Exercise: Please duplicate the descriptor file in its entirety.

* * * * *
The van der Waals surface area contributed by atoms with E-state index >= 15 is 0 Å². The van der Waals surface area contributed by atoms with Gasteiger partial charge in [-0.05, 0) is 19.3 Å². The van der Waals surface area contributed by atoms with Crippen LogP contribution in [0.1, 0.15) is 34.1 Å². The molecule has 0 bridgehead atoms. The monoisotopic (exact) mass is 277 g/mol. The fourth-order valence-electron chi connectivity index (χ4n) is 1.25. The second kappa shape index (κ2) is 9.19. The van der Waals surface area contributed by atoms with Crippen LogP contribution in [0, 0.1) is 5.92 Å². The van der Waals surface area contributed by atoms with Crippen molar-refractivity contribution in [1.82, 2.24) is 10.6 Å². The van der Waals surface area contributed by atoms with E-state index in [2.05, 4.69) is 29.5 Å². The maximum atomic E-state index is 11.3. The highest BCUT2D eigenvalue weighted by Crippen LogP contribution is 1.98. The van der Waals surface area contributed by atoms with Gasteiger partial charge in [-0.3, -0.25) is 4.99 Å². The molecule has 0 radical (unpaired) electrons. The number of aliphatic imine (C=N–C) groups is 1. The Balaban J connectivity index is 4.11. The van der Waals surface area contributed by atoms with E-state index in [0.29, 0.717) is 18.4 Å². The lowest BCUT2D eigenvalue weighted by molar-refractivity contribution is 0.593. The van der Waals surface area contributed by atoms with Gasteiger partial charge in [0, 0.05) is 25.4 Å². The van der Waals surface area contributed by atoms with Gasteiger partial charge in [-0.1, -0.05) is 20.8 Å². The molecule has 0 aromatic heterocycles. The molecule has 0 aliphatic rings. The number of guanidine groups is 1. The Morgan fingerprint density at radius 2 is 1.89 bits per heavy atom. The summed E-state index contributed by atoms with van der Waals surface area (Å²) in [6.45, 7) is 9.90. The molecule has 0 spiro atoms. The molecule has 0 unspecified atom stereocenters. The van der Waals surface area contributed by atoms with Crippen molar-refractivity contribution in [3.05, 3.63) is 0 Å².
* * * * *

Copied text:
The van der Waals surface area contributed by atoms with E-state index >= 15 is 0 Å². The van der Waals surface area contributed by atoms with Gasteiger partial charge in [-0.05, 0) is 19.3 Å². The van der Waals surface area contributed by atoms with Crippen LogP contribution in [0.1, 0.15) is 34.1 Å². The molecule has 0 bridgehead atoms. The monoisotopic (exact) mass is 277 g/mol. The fourth-order valence-electron chi connectivity index (χ4n) is 1.25. The second kappa shape index (κ2) is 9.19. The van der Waals surface area contributed by atoms with Crippen LogP contribution in [0, 0.1) is 5.92 Å². The van der Waals surface area contributed by atoms with Crippen molar-refractivity contribution in [1.82, 2.24) is 10.6 Å². The van der Waals surface area contributed by atoms with E-state index in [2.05, 4.69) is 29.5 Å². The maximum atomic E-state index is 11.3. The highest BCUT2D eigenvalue weighted by Crippen LogP contribution is 1.98. The van der Waals surface area contributed by atoms with Gasteiger partial charge in [-0.3, -0.25) is 4.99 Å². The molecule has 0 radical (unpaired) electrons. The number of aliphatic imine (C=N–C) groups is 1. The Balaban J connectivity index is 4.11. The van der Waals surface area contributed by atoms with E-state index in [0.29, 0.717) is 18.4 Å². The lowest BCUT2D eigenvalue weighted by molar-refractivity contribution is 0.593. The van der Waals surface area contributed by atoms with Gasteiger partial charge in [0, 0.05) is 25.4 Å². The van der Waals surface area contributed by atoms with Gasteiger partial charge in [-0.1, -0.05) is 20.8 Å². The molecule has 0 aromatic heterocycles. The molecule has 0 aliphatic rings. The number of guanidine groups is 1. The Morgan fingerprint density at radius 2 is 1.89 bits per heavy atom. The summed E-state index contributed by atoms with van der Waals surface area (Å²) in [6.45, 7) is 9.90. The molecule has 0 spiro atoms. The molecule has 0 unspecified atom stereocenters. The van der Waals surface area contributed by atoms with Crippen molar-refractivity contribution in [3.05, 3.63) is 0 Å².